Nvidia’s streaming software now has an option to make it look like you’re making eye contact with the camera, even if you’re looking elsewhere in real life. Using AI, the “Eye Contact” feature added to Nvidia Broadcast 1.4 will replace your eyes with “simulated” eyes aligned with your camera – an effect that worked really well when we tested it ourselves, except for all the times it didn’t worked. t.
In an announcement post, the company writes that the feature is intended for “content creators who want to record themselves reading their notes or a script” without having to look directly into a camera. By pitching it as something you’d use at a public performance, rather than something you’d use socially, you sidestep the dilemmas associated with this kind of technology. Is it rude to use AI to trick my mom into thinking I’m on our video call when I’m actually looking at my phone? Or to trick my boss into thinking I’m not writing an article on my other monitor during a meeting? (I’m going to say yes, since getting caught up in either scenario would put me in hot water.)
Nvidia suggests that Eye Contact will try to match your simulated eyes to the color of your real eyes, and there’s “even a disconnect function in case you’re looking too far away”.
Here’s a demo alongside a raw stream so you can compare how my eyes actually move to how Nvidia’s software renders them:
Looking at the results I’ve gotten, I’m not a huge fan of eye contact – I think it just makes things look a little off from. Part of it is the animated eye movement. While it’s really cool that it’s even possible, sometimes it seems like my eyes are darting around at superhuman speeds. There are also the odd, very distracting pop-ins you can see towards the end of the video.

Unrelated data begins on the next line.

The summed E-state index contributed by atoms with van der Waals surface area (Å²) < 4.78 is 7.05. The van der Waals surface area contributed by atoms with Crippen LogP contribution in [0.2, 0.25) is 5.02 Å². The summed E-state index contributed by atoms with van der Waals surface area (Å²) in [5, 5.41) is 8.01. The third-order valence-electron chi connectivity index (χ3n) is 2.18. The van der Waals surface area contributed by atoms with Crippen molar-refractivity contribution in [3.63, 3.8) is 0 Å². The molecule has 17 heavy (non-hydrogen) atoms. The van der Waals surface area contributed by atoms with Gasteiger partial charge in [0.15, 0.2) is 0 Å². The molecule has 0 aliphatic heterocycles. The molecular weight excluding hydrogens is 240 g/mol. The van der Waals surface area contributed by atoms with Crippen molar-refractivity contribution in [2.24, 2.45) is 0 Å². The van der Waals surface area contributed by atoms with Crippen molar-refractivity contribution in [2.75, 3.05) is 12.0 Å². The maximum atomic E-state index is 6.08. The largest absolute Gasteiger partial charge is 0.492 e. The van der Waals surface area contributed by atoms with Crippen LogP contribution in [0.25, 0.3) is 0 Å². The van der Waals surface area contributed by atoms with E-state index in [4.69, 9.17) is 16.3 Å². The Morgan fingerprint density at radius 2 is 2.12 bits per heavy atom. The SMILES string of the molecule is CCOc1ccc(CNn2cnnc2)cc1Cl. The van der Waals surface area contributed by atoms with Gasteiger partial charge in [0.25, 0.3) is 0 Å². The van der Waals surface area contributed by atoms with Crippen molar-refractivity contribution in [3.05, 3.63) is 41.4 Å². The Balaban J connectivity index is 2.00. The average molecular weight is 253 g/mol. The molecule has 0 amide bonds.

There were certainly a few times when the feature got it right, and when it did, it was very impressive. Still, the misses were too frequent and too noticeable to use this the next time I came to a meeting (although theoretically I could).
Nvidia is labeling the feature as a beta and is seeking feedback from community members to help improve it. “There are millions of eye colors and light combinations,” the company says. “If you test it and find any issues, or just want to help us further develop this AI effect, send us a short video herewe would really appreciate that!”
Nvidia has leaned heavily on this kind of AI generation in recent years – a major selling point of its graphics cards is DLSS, a feature that uses machine learning to intelligently upscale images and add information that isn’t there when you look at a video game. lower (but easier to run) resolution. The latest version, DLSS 3, generates all-new frames and adds them to your gameplay, much like Broadcast generates and adds a new pair of eyes to your face.
Broadcast also has other AI-powered features such as background replacement that works like a virtual green screen and the ability to clean up background noise that your microphone picks up.
This isn’t the first eye contact feature we’ve seen. Apple started testing a similar feature called “Attention Correction” for FaceTime in 2018. In current versions of iOS, it’s labeled “Eye Contact” in Settings > FaceTime. Microsoft also has a version of the feature in Windows 11 for neural processing unit devices.
Eye contact isn’t the only feature Nvidia has added to Broadcast version 1.4. The latest update also brings a vignette effect that Nvidia says is similar to Instagram’s and improves the Blur, Replace, and Remove Virtual Background effects. The update is currently available for download for anyone with an RTX graphics card.